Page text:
In 2011, in the small town of State College, home to Penn State University, shocking revelations unfolded about the college's longtime assistant coach, Jerry Sandusky is found guilty of 40 counts of child sex abuse. In this documentary, locals are interviewed and asked to opine as to whether head coach Joe Paterno or the Penn State Administration knew about the abuse all along.
SUNDANCE FILM FESTIVAL: In Happy Valley, convicted child sex abuser Jerry Sandusky’s adopted son Matt says that 90 percent of the time, Sandusky was the father every kid wanted. The other 10 percent, though, involved behaviour instinct places beyond criminal. Himself a victim of Sandusky’s predations, Matt made the distinction to help explain how a child might be held in the thrall of such abuse. (And an adult: when the story first broke Matt, now in his 30, denied having been victimised.) But the idea that one part of a sexual predator can be divided from the other seems to have helped protect Sandusky, a former assistant coach of Penn State University’s football team, across decades of child molestation.
Those familiar with the story will find nothing new for large stretches [of the film].
Rather than re-present the heinous details of the case that led to Sandusky’s 2012 conviction on 45 counts of child sexual abuse, Happy Valley examines the story’s effect on the Penn State community. A town named State College exists to be what it is. This State College also is what it exists to be, having bred territorial fervour into the bedrock and the bones of its inhabitants. That fervour, as director Amir Bar-Lev (The Tillman Story) shows, concerns football above all else. Bar-Lev examines the 'culture of reverence" surrounding American college football as it was crystallised and tested in State College, also known by the equally archetypal nickname of Happy Valley.
Its broad ambitions tend to scatter Happy Valley’s focus. Aside from Matt Sandusky, none of the victims are heard, though Matt’s description of how Sandusky found and groomed him, under the auspices of a charity for underprivileged boys, establishes a predatory pattern. Much time is spent with the family of Joe Paterno, the legendary coach of the Penn State football team, held in contempt by many for failing to act more forcefully when confronted with evidence of Sandusky’s crimes. Paterno was fired in the wake of the scandal, and died only months afterward. An old man by then, he was a venerated father figure in the community ('St. Joe," they called him), an institution inseparable from the one for which his football team generates US$60 million in annual revenue.
Assembling coverage of the scandal, Bar-Lev traces the fault lines that emerged between the media and the people of State College, who moved to protect Paterno. Those familiar with the story will find nothing new for large stretches of Happy Valley, and as presented some of the confusions unleashed by the scandal lack the context necessary to extract their significance. Bar-Lev returns, for instance, to one inarticulate, pro-Paterno, pro-football student whose disillusionment with the school is tough to fathom and even tougher to care about. A more sustained dramatic metaphor involves the fate of a campus mural of the school’s illustrious figures: the painter first moves to erase Sandusky, later adding a halo to Paterno’s image. Later still the painter removes the halo, then finally puts a reconciliatory white rose in Paterno’s hand. The people of State College follow these events breathlessly, if with less rancour than they do the removal of a statue of Paterno and its surrounding football-inspired frieze.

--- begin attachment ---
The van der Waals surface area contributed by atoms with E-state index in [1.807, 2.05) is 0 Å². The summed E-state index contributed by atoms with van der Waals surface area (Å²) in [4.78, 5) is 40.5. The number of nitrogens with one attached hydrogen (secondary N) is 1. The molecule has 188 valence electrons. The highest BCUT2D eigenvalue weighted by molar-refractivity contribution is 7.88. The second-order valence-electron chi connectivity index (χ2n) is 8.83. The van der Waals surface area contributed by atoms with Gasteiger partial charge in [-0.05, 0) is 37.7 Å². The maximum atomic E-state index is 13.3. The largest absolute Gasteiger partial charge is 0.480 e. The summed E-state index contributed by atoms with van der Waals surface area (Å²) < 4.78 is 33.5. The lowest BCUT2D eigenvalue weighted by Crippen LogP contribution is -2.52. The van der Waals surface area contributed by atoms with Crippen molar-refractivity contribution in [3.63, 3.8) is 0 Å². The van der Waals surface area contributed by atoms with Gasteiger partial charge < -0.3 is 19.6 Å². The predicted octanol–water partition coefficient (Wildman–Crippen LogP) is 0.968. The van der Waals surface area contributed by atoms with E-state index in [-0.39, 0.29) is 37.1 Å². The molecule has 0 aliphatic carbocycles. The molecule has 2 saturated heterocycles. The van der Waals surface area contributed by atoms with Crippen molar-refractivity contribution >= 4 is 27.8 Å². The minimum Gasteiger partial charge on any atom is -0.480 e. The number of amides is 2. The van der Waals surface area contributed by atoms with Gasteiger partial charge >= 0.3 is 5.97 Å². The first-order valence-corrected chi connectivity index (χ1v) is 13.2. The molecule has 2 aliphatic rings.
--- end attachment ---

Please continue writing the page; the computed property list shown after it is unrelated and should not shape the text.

The erasures, the fines, the investigations, and the suspensions that followed Sandusky’s convictions and a report indicting the college administrators who took no action on serious allegations against their former employee are Happy Valley’s final unhappy subjects. A final reflection on the role of football in the American imagination feels both persuasive and a little too simple. Bar-Lev shows us anonymous face after screaming, possessed painted face in the crowds of thousands for whom Saturday games are a way of life. Footage of a Penn State students rioting in the wake of Paterno’s firing connects that ritual mindlessness – arguably a necessary release – to havoc and destruction, the end of reason. The decision to punish Penn State football for the Sandusky scandal (with suspensions and a massive fine) is also suggested to be part of a reactionary cycle, a culture of extremes. Incapable of reckoning with the damage done, Happy Valley, its past scrubbed clean, emerges as this story’s final victim.